Try These Old-World Breads For Their Layers Of Taste
Back in the olden days, bread was made at home. A cook would typically set aside one or two days and several loaves would be made at a time. Other baked goods were made alongside the bread like biscuits and buns.
Nowadays the choices you get in the kinds of breads available are quite mind boggling. There’s rye bread, ciabatta, sourdough, garlic, French rolls, brown, wheat and the list goes on and on. Sourdough is a particular favorite of mine especially when making sandwiches. I feel all of them give the multi layered taste of old world breads.
If you’re not adventurous with trying out new foods and in this case breads I do think you are missing out on some particularly great tasting bread that is available out there. You have breads made with multigrains that are not only heart healthy but keep you full longer. Delicious pumpernickel has so many flavors woven into it that it’s like you were sipping on single malt.
If your bread experience has been restricted to the store bought variety then you need to step out, explore the nearest bakery in your neighborhood and try some of these breads. There is a common misconception that these breads are high on carbs with little nutritional value but that is completely untrue. Some of these breads have so many seeds, nuts and fruits mixed in the dough that it can actually be considered as a health food, full of rich nutrients and fiber.
If you like to bake, these breads can easily be baked at home. Try visiting any of the recipe websites for recipes. I have tried baking a few myself and they have come out really well. "When you get hooked" on rye breads, says master baker Peter Reinhart, "you really get hooked, just like when somebody falls for a strong IPA beer. Then all of a sudden nothing else satisfies you."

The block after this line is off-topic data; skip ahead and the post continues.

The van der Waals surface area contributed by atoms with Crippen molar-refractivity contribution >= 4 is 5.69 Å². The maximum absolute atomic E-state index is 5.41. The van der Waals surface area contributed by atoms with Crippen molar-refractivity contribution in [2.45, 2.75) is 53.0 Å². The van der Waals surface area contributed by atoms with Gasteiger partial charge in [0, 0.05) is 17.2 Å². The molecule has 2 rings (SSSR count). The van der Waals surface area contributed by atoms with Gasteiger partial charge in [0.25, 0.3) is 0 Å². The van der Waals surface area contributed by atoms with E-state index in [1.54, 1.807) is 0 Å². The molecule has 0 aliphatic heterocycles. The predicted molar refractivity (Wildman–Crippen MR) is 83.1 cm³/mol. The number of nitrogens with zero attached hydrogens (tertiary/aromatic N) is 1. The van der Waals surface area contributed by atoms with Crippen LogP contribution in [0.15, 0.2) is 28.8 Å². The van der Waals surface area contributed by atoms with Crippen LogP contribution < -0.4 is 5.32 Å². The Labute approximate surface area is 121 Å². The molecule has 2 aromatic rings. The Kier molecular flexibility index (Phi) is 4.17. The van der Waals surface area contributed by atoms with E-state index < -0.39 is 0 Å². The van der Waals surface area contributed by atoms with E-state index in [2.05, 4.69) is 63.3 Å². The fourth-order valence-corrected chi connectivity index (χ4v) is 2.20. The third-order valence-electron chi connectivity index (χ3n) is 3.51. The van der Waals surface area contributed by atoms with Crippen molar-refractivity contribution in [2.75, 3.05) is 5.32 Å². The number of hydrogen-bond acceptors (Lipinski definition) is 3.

The most important factor about these breads is obviously the flour. Instead of wheat, rye flour is used; it is a hardier grain with a lot more bran and less gluten. So if gluten doesn’t sit well with you, this would be a good choice of bread, unless of course you can’t have wheat at all and need to eat gluten free products.
Old world breads do hold a certain charm but I am definitely a fan of the newer kind. Sourdough is an active culture of bacteria, yeast and flour, adds an appetizing taste to the multifaceted flavor of the bread. It’s definitely bread worth trying to bake and try.
"The real thing," says certified master baker Jeffrey Hamelman, who started baking German breads 34 years ago and has represented the U.S. at the Coupe du Monde de la Boulangerie, "puts you on your knees."
"In the beginning I did everything by hand," says baker Beth Hensperger, author of "The Bread Bible." "'Oh no,' I thought, 'you need to connect with the ingredients.' But when you have these whole-grain sticky doughs, the electrical appliances really come in handy."
If you really want an old world feel while baking, use your hands while mixing the dough instead of using a machine. You will soon realize that freshly baked old world bread can be had at home and there is no need to travel to a different country to enjoy it.
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